A-Rod was on heavy painkillers, had to go to the ER during the playoffs

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That’s the report from Ken Rosenthal, who tweets that A-Rod was re-injured before the playoffs and that he was “on pain medication throughout the post-season. Pain so severe after one of DS games, he had to be taken to emergency room and spent night there.”

Hurm.

On the one hand, I’m tempted to say that this is certainly sobering for the people who wanted to trash the hell out of Rodriguez during the playoffs.

On the other hand, how in the world could no one have reported that A-Rod spent a night in an ER during the playoffs before now?  That kind of thing has to get out, doesn’t it? Heck, given how much crap people were piling on Rodriguez, you’d think the Yankees would have leaked or reported this themselves in an effort to protect their player from being attacked the way he was being attacked back in October.

Whatver the case, my spidey sense tells me that, yes, A-Rod was in a lot more pain during the playoffs than was generally reported, but that perhaps someone — maybe someone close to A-Rod — is gilding the lily a bit here.

As always, of course, if A-Rod can come back and play, this will be forgotten. If not, he’ll be considered a bum or a slacker or whatever it is people like to consider A-Rod.  He’ll never get credit for trying to play through pain.

Javier Baez: “This is a game. It’s not as serious as a lot of people take it.”

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Infielder Javier Baez is back in camp with the Cubs after helping Puerto Rico to a second-place finish in the 2017 World Baseball Classic. He was the focal point of what was, to many, the most memorable play of the entire tournament: Baez pointed at catcher Yadier Molina, who was attempting to throw out a would-be base-stealer, before applying the tag for the final out of the eighth inning.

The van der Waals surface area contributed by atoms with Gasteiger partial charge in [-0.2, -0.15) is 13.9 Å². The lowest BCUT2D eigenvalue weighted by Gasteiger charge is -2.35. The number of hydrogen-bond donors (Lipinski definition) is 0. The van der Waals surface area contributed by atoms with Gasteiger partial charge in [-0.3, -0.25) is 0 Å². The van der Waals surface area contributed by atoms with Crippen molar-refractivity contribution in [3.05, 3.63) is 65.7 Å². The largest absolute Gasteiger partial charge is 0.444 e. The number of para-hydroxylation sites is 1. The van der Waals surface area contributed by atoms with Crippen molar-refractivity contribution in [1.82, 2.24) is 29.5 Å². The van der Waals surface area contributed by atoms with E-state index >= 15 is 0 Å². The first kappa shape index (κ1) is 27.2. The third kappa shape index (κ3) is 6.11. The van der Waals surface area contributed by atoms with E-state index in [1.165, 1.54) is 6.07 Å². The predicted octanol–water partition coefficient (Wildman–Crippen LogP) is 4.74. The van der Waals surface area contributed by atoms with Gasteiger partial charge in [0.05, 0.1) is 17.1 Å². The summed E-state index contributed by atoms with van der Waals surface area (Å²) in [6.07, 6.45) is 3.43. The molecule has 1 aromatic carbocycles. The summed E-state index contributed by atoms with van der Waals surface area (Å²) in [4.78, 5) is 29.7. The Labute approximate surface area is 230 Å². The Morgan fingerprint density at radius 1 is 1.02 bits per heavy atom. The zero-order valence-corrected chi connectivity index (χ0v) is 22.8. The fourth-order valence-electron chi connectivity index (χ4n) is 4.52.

While Baez didn’t receive much criticism for his theatrics, aside from an insignificant handful of spoilsports, he is one of the players who most exemplifies the emotional, celebratory culture that foreign players bring to Major League Baseball. U.S. (and Tigers) second baseman Ian Kinsler is on the other side of that spectrum, as he said prior to the WBC final that he hopes kids mimic the solemn way U.S. players play the game rather than the emotional, passionate way players from Puerto Rico and the Dominican Republic play the game.

Baez isn’t about to apologize for the way he and his teammates play the game. Via CSN Chicago’s Patrick Mooney, Baez said, “We do a great job playing and having fun out there. That’s what it’s all about. This is a game. It’s not as serious as a lot of people take it. but, you know, everybody’s got their style and their talent. I have a lot of fun.”

He continued, “It’s their choice to look at how we play, how excited we get. To us, it’s really huge what we did, even though we didn’t win. All of Puerto Rico got really together. We were going through a hard time over there and everything got fixed up for at least three weeks. Hopefully, they keep it like that.”

Mike Trout proposes change to spring training umpiring

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Angels outfielder Mike Trout came up with an idea that would allow less experienced umpires an opportunity to call some major league spring training action. As ESPN’s Buster Olney reports, Trout thinks the veteran umpires should only call five or six innings as they get back into regular season shape. The rest of the innings could be called by minor league umpires.

According to Olney, baseball officials loved Trout’s idea when they heard about it last week. One official said, “It makes a lot of sense for a lot of different reasons.” Another said, “That’s Trout — he’s always paying attention to stuff beyond what he’s doing.”

Of course, I have to agree that the suggestion is a great one. As Olney notes, the turnover rate for umpires every year is relatively low, so younger, less-experienced umpires have few opportunities to get a feel for what it’s like calling major league action. Even beyond the actual interpretation of the rules, interacting with big league personalities would also be helpful for minor league umpires.